Engineer uses practical experience to promote STEM in schools

Keli Christopher is on a mission to introduce her profession to students.
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Davenport University hosts Sankofa STEM Academy, a five-week summer camp for middle school students. Courtesy Alfred Reeves Photography

A local engineer is using her experience to provide children of color in West Michigan with more math and science educational opportunities.

Keli Christopher, Ph.D., is an agricultural engineer and the founder and executive director of STEM Greenhouse. It is a nonprofit that offers programs to K-12 students to promote math and science proficiencies and address the lack of diversity within STEM professions — careers in science, technology, engineering and mathematics.

As an agricultural engineer, the Grand Rapids native focused on soil and water, which entails drainage, irrigation and pollution as it relates to water shedding and from agricultural chemicals in the environment.

She helped design computer programming that created models that would predict the estimated volume of runoff from a given amount of rainfall. Christopher also designed places for farmers to house their agricultural chemicals so the chemicals would not spill and damage the environment. 

After actively working as an agricultural engineer, Christopher said she decided to start working with young people of color because she noticed a lot of STEM programs weren’t geared toward minority children.

“What I found was that there were two types of people developing STEM programs,” she said. “There were perhaps people of color who are used to dealing with children of color, but they had no STEM experience whatsoever. They were never in a STEM profession. Then there were also white STEM professionals trying to develop programming for children of color.

“Neither one could really hit the mark because if you’ve never been in a STEM profession, you don’t really know what it takes, and if you’ve never been a child of color, you don’t really know what they’re going through. So, I had a unique experience in that I’ve been the child of color and I’ve been a STEM professional. I could offer something that a lot of people just cannot offer to this space. Most people with my type of education are working as engineers and they’re doing engineering work, but I decided to go back to work with young people because I want to see a change. I want to see a change in the STEM profession. Not only because it is the right thing to do and it is fair, but because children of color or outnumbering white children in America’s public schools.”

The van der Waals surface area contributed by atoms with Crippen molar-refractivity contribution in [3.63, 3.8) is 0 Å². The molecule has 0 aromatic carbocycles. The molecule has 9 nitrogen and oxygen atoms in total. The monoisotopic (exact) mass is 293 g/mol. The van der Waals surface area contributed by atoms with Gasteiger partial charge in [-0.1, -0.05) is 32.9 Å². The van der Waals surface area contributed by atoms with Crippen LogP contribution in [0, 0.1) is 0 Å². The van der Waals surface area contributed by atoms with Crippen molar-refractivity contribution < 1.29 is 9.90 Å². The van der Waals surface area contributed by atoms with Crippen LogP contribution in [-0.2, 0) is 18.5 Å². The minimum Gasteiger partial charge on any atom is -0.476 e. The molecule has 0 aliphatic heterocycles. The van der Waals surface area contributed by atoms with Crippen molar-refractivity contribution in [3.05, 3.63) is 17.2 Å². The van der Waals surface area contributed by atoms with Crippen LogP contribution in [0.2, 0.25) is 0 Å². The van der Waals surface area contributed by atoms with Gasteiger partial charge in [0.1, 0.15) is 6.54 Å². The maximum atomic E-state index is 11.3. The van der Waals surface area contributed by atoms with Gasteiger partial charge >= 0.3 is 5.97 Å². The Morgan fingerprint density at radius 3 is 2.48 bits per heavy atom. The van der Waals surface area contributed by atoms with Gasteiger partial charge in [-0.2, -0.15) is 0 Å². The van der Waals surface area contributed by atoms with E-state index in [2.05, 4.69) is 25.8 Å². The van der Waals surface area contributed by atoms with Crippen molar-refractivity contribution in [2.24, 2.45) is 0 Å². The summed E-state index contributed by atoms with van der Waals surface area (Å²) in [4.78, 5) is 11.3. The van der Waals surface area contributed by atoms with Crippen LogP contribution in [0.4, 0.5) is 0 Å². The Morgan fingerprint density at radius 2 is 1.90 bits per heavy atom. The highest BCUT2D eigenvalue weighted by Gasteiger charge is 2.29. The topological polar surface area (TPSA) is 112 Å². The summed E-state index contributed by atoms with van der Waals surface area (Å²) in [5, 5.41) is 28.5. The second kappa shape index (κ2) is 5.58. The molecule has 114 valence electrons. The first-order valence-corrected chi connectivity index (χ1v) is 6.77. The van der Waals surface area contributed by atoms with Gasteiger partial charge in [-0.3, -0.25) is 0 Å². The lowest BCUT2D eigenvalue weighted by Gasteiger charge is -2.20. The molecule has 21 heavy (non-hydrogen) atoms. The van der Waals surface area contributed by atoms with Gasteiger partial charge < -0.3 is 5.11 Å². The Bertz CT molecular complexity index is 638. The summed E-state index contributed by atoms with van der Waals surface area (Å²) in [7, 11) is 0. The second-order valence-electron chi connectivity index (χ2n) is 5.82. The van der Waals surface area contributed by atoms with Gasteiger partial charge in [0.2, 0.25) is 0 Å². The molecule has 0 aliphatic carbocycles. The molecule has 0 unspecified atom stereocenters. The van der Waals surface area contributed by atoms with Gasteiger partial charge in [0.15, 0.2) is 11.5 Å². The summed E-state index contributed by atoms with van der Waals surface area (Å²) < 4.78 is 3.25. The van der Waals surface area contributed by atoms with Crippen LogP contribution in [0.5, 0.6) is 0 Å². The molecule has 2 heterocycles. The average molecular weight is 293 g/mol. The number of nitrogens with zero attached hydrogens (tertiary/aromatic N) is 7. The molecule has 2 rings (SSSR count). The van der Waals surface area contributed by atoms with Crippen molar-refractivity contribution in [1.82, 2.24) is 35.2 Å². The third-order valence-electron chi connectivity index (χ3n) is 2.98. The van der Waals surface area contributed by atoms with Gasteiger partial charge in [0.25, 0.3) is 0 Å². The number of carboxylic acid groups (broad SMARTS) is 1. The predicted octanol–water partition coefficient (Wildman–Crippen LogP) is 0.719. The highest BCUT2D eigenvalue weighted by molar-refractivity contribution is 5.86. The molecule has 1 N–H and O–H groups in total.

In 2014, Christopher decided to start STEM Greenhouse, which offers different programs including Kids Count STEM Club, SAGE, STEM Scholars and Sankofa STEM Academy. 

Kids Count STEM Club is for students who are in grades 3-5. It focuses on mathematics by offering hands-on activities and games that utilize STEM concepts and it helps students with addition, subtraction, multiplication and division.

Sustainable Agriculture, Gardening and Ecology, or SAGE, is an agricultural life science program that is designed for middle school students. The program is based on a practical and applied science curriculum that features sustainable agriculture, gardening and ecology. The program follows a three-year curriculum. Christopher and her team of instructors visit two schools, including Dickinson Academy, where she went to school, and Martin Luther King Academy, twice a week for eight weeks.